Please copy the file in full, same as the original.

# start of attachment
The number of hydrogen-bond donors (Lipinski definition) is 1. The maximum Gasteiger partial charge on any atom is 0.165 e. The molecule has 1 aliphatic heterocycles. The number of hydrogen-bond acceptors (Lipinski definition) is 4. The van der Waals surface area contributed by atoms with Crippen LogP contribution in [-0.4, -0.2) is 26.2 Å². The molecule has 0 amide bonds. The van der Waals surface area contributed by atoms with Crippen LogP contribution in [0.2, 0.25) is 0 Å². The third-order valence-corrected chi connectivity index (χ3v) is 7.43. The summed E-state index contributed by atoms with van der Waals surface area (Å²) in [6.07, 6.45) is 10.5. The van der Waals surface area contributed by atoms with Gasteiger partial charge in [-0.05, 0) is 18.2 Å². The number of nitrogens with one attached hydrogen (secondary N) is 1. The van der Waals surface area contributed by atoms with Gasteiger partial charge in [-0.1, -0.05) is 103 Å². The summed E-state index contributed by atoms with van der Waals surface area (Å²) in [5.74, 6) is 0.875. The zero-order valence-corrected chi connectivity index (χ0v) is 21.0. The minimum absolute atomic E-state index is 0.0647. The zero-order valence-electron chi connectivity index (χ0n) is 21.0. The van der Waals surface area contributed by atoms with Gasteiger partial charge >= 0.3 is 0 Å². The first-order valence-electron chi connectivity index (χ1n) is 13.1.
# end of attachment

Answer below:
The number of hydrogen-bond donors (Lipinski definition) is 1. The maximum Gasteiger partial charge on any atom is 0.165 e. The molecule has 1 aliphatic heterocycles. The number of hydrogen-bond acceptors (Lipinski definition) is 4. The van der Waals surface area contributed by atoms with Crippen LogP contribution in [-0.4, -0.2) is 26.2 Å². The molecule has 0 amide bonds. The van der Waals surface area contributed by atoms with Crippen LogP contribution in [0.2, 0.25) is 0 Å². The third-order valence-corrected chi connectivity index (χ3v) is 7.43. The summed E-state index contributed by atoms with van der Waals surface area (Å²) in [6.07, 6.45) is 10.5. The van der Waals surface area contributed by atoms with Gasteiger partial charge in [-0.05, 0) is 18.2 Å². The number of nitrogens with one attached hydrogen (secondary N) is 1. The van der Waals surface area contributed by atoms with Gasteiger partial charge in [-0.1, -0.05) is 103 Å². The summed E-state index contributed by atoms with van der Waals surface area (Å²) in [5.74, 6) is 0.875. The zero-order valence-corrected chi connectivity index (χ0v) is 21.0. The minimum absolute atomic E-state index is 0.0647. The zero-order valence-electron chi connectivity index (χ0n) is 21.0. The van der Waals surface area contributed by atoms with Gasteiger partial charge >= 0.3 is 0 Å². The first-order valence-electron chi connectivity index (χ1n) is 13.1.